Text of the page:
Last year, Mountain Lake PBS planted our very own Pollination Station on the lawn of 1 Sesame Street—our home base in Plattsburgh, NY.
Pollinator-friendly plants in three honeycomb shaped garden beds provide food in the summer and shelter during winter for butterflies, birds, and bees. After our first year of watering, weeding, and fending off some persistent bunnies, we are proud to say the garden was thriving!
This summer, we’ve been tending to these native species with water to supplement the many seasonal rain showers, weekly weeding, and by adding more of our signature pinwheels (great at keeping curious critters away).
For the first time, the Wild Blue Phlox bloomed and it was beautiful! Pink and purple flowers dotted the garden beds bursting with color and life. While these early bloomers are already fading into the summer season the Nodding Onions are thriving, Great Blue Lobelia is becoming hearty and tall, and our Swamp Milkweed is developing buds where flowers will soon grow.
But as every gardener knows, despite your best efforts, not all plants will thrive all the time. Unfortunately, this year our Spotted Bee Balm was undertaken by some nearby Clustered Mountain Mint. After carefully uprooting portions of the overreaching mint we now have empty spots to plant some new species where the Bee Balm once stood. Lesson learned: no matter how healthy they were the year before, being diligent at the start of the season by protecting plants with shallow roots can be the best way to keep them alive.
We’ll be looking forward to seeing what else blooms in the next few months and what flying, hopping, or walking visitors decide to pop by! Be sure to check back in for more updates on the Pollination Station with our Learn & Play blog and on social media.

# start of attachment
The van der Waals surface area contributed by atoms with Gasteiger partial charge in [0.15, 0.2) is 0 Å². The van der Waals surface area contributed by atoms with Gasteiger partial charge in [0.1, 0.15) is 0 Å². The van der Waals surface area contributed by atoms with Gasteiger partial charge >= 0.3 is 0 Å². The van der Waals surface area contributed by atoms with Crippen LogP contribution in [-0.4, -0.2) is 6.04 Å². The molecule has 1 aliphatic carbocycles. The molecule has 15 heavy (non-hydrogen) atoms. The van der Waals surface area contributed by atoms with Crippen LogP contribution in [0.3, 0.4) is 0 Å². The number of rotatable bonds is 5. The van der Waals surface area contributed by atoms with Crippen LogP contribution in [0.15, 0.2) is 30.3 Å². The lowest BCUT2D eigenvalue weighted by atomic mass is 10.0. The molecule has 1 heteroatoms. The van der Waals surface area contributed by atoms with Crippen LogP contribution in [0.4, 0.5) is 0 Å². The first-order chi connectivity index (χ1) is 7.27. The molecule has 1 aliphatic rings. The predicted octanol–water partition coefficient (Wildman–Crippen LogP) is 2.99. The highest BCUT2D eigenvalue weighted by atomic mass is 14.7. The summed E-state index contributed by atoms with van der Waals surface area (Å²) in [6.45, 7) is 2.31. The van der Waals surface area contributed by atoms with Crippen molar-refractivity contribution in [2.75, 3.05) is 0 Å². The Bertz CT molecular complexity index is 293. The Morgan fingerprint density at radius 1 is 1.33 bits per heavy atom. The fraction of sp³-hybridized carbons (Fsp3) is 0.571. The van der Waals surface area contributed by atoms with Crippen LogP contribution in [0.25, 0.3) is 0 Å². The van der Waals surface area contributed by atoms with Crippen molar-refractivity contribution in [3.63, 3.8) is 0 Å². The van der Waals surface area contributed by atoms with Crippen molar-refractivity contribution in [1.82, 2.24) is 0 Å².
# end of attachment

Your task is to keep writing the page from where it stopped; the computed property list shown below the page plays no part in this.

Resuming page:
In the meantime, keep scrolling to learn more about what pollinator gardens are, how you can start your very own, and activities to encourage a passion for gardening and environmental stewardship in your family.
A pollinator garden features flowers that provide nectar or pollen to a variety of pollinating insects, like bees, butterflies and moths. Native flowering plants – ones that come from the geographic area a garden is in – are best, and pesticides and other chemicals should be avoided when caring for them. In the Adirondacks this could include bee balm, milkweed, white turtlehead, mountain mint, and phlox. These gardens are beautiful and can help attract birds and other wildlife too!
Interested in starting your own pollinator garden but don’t know how? Sign up below to receive a free packet of wildflower seeds from the Adirondack Pollinator Project, courtesy of AdkAction!
The Adirondack Pollinator Project helps promote the health of pollinators in our ecosystem, provides resources to become a pollinator advocate, and helps communities plant more local wildflowers to help supply pollinators with the food sources they need to survive and thrive. AdkAction partners with The Wild Center and Paul Smiths College to support ongoing activities of the Adirondack Pollinator Project.
As part of the project’s Pollinator Garden Assistance Program, AdkAction uses their Mobile Pollinator Garden Trailer to plant community-scale pollinator gardens around the Adirondacks—including the one at Mountain Lake PBS! Schools, libraries, hospitals, municipal parks, and other community sites are eligible to apply to receive a garden.
Activities, Books & More
Catch Ya Later, Pollinator!
Grades PreK-3 Together with your child, play a game to model and observe how animals transfer pollen as they move from one plant to another. Your child will find out that animals and plants depend on other living things to meet some of their needs.
Grades K-2 Join Chris and Martin as they explore the process of pollination and learn the important partnership between plants and animals. Watch these video clips to see how the Kratt brothers uncover the amazing delivery system of plants and their animal partners.
Grades 6-8 Explore the role of pollinators in the ecosystems they are a part of. In this interactive lesson, develop a written response to one of three questions about the importance of honeybees. Gather evidence from reading assignments and video segments about Coal Country BeeWorks’ efforts to reclaim surface mining sites.
Urban Habitat: Biodiversity in Our Cities: Video | Nature Works Everywhere
Grades 3-12 In this video, designed to accompany the Habitats and Pollinators Garden Activity Guide, students learn that a garden is a mini-urban ecosystem that can support the health of the entire urban environment.